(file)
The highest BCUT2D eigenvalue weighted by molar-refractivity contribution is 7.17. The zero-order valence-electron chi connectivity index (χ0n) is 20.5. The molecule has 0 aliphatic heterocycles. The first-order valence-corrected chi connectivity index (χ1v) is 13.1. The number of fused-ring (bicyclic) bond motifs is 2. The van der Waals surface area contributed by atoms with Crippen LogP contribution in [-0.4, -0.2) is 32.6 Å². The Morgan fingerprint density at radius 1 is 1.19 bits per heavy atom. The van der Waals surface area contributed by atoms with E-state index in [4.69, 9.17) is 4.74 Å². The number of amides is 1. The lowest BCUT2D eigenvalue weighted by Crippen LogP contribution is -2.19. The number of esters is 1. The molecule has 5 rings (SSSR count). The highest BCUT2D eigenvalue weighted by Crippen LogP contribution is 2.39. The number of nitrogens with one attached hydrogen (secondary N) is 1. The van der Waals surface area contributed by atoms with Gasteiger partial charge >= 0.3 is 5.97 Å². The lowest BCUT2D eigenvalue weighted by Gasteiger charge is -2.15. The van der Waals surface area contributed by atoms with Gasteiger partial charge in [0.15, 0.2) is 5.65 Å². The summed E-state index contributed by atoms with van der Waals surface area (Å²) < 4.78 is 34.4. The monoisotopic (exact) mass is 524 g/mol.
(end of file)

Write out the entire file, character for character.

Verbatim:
The highest BCUT2D eigenvalue weighted by molar-refractivity contribution is 7.17. The zero-order valence-electron chi connectivity index (χ0n) is 20.5. The molecule has 0 aliphatic heterocycles. The first-order valence-corrected chi connectivity index (χ1v) is 13.1. The number of fused-ring (bicyclic) bond motifs is 2. The van der Waals surface area contributed by atoms with Crippen LogP contribution in [-0.4, -0.2) is 32.6 Å². The Morgan fingerprint density at radius 1 is 1.19 bits per heavy atom. The van der Waals surface area contributed by atoms with E-state index in [4.69, 9.17) is 4.74 Å². The number of amides is 1. The lowest BCUT2D eigenvalue weighted by Crippen LogP contribution is -2.19. The number of esters is 1. The molecule has 5 rings (SSSR count). The highest BCUT2D eigenvalue weighted by Crippen LogP contribution is 2.39. The number of nitrogens with one attached hydrogen (secondary N) is 1. The van der Waals surface area contributed by atoms with Gasteiger partial charge >= 0.3 is 5.97 Å². The lowest BCUT2D eigenvalue weighted by Gasteiger charge is -2.15. The van der Waals surface area contributed by atoms with Gasteiger partial charge in [0.15, 0.2) is 5.65 Å². The summed E-state index contributed by atoms with van der Waals surface area (Å²) < 4.78 is 34.4. The monoisotopic (exact) mass is 524 g/mol.